Hollywood has been remaking Japanese horror flicks for some years now, and quite frankly I’m amazed that the movies haven’t been screwed up in the translation. Hideo Nakata’s The Ring Two has been the only out-and-out failure so far. Gore Verbinski’s The Ring, Takashi Shimizu’s The Grudge, and Walter Salles’ Dark Water have had their flaws, but they’ve all stayed remarkably faithful to both J-horror’s preference for psychological chills over blood and gore and to the genre’s core themes of alienation and existential loneliness.

The same holds true in Jim Sonzero’s Pulse, a remake of the deeply disturbing movie by Kiyoshi Kurosawa (no relation to Akira Kurosawa) that played last year in American theaters and made my list of the 10 best movies. The new film stars Kristen Bell, who has perfected the “perky blonde haunted by ghosts” thing on her tv show Veronica Mars and whose acting is miles better than the cookie-cutter ingenues who usually star in these movies. Bell’s crystalline presence helps center the film. Here, she plays Mattie, a college psych major whose computer geek boyfriend Josh (Jonathan Tucker) suddenly drops out of sight. When she goes by his apartment, she finds everything in an advanced state of decomposition, including his cat. With his body mysteriously bruised and his mind evidently gone, Josh mumbles a few words at her before walking into his bedroom and hanging himself. A few days later, Mattie and Josh’s other friends find themselves receiving multiple e-mail messages from Josh, all saying simply, “Help me.” Creepier yet, their internet connections start dialing themselves up and logging them onto a web site containing a single cheeky line of hypertext: “Do you want to meet a ghost?” Whether they click on the link or not, bad things happen to them.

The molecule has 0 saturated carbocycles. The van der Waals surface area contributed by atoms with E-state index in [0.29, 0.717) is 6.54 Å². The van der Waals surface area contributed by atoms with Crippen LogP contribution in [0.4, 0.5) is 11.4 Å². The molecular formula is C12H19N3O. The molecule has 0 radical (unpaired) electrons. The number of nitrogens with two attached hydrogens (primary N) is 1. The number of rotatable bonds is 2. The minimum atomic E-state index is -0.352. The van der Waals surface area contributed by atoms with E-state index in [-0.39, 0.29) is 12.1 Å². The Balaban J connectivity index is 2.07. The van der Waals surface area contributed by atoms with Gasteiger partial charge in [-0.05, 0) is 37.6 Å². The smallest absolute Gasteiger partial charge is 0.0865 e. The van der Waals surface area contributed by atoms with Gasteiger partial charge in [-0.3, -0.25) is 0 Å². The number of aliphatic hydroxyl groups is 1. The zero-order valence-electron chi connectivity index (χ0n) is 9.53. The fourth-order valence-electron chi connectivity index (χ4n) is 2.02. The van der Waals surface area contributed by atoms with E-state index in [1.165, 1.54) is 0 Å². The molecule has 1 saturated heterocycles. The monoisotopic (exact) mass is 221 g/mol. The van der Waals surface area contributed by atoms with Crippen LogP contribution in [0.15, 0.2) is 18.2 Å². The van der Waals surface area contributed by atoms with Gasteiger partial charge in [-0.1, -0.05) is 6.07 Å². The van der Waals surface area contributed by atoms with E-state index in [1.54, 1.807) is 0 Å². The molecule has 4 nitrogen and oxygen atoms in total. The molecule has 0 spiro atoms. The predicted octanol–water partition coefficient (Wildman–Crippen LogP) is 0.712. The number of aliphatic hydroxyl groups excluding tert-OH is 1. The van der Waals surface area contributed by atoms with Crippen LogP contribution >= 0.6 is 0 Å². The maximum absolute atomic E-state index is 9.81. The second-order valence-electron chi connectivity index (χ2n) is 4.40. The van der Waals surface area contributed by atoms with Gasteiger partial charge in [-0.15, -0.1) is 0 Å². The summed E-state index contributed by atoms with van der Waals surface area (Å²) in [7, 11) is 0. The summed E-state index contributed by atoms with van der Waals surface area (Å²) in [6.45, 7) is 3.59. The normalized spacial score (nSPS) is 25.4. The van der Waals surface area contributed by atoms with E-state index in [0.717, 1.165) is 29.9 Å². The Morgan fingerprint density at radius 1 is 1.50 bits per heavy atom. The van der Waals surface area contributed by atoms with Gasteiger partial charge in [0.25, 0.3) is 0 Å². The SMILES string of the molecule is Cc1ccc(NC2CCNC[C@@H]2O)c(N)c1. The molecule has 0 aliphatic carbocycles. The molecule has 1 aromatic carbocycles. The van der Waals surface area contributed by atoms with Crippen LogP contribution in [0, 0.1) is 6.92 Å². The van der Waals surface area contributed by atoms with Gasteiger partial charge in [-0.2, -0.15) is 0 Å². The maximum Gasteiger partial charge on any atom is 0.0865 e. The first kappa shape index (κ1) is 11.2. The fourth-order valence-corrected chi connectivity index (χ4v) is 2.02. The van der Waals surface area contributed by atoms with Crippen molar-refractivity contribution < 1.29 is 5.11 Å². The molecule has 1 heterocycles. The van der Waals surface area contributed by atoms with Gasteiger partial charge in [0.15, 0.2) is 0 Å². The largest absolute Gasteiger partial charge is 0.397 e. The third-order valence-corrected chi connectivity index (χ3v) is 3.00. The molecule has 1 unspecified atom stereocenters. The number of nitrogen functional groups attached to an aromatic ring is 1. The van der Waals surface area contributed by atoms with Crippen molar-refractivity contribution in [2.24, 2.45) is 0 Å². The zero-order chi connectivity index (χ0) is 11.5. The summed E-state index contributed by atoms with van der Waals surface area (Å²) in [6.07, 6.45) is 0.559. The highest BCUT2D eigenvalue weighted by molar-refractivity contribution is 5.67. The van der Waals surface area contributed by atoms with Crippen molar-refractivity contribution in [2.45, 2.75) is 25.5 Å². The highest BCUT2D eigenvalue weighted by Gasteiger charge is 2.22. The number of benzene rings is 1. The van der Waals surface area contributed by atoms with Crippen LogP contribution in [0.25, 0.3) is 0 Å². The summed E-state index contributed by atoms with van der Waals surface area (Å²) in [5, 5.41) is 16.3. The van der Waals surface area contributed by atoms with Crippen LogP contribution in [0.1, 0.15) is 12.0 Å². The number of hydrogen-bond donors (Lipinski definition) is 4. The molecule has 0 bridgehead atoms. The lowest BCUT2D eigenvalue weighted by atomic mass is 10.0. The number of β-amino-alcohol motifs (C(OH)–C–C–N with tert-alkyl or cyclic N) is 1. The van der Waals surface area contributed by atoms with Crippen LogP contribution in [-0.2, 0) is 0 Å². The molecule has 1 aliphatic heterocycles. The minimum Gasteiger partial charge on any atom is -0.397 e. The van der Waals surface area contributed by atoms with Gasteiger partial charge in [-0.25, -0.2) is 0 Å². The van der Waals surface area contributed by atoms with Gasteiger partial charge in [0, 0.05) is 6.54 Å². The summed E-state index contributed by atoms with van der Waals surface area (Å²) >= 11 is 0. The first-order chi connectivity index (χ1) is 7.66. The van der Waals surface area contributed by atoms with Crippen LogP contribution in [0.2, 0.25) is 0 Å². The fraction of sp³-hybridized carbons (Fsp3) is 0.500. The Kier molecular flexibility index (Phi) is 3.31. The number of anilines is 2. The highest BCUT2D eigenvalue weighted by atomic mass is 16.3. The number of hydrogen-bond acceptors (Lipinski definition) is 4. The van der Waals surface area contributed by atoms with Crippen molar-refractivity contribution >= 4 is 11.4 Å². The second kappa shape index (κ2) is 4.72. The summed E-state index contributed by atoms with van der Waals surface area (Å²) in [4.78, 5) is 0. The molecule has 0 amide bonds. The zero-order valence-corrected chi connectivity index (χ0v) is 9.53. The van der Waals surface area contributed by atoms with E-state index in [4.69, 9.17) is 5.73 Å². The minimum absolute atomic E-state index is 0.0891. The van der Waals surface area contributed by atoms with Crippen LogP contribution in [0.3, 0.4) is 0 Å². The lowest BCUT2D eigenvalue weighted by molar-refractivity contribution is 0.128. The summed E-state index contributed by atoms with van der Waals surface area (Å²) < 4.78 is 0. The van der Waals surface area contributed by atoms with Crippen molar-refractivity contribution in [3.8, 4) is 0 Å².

As you might expect, this film is weakest where it Americanizes. The script, co-written by Wes Craven, includes a scene in which Mattie and the hacker who purchased Josh’s hard drive (Ian Somerhalder) track down a half-crazed computer genius (Kel O’Neill) who “explains” to them what is happening. The scene is unnecessary because events in J-horror derive their power from being inexplicable, and O’Neill chews the scenery something awful. Also, a note to cinematographer Mark Plummer: Filming everything through a blue filter does not make it scary. The worst mistake this Pulse makes is showing us the ghosts as deathly white humanoid soul-sucking beings. Too often this movie stoops to playing that familiar Craven-esque game of hiding the monster and having the characters walk slowly when they should be running to the nearest exit.

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If that’s your idea of how a horror flick should behave, you’re much better off going to that overhyped British flick The Descent. This film, on the other hand, gives you something The Descent and most others don’t, which is an apocalyptic vision of something as intangible as a computer virus breaking down civilization and emptying the world of people. Even here in a watered-down form, that vision is enough to put a knot in your stomach. I said this before about the original, but the remake also plays out like the Left Behind saga, only there is no God. It stares at both the cyber and physical universes and finds only a void. Does that scare you? It sure does me.

Starring Kristen Bell and Ian Somerhalder. Directed by Jim Sonzero. Written by Wes Craven and Ray Wright, based on Kiyoshi Kurosawa’s screenplay. Rated PG-13. Now playing.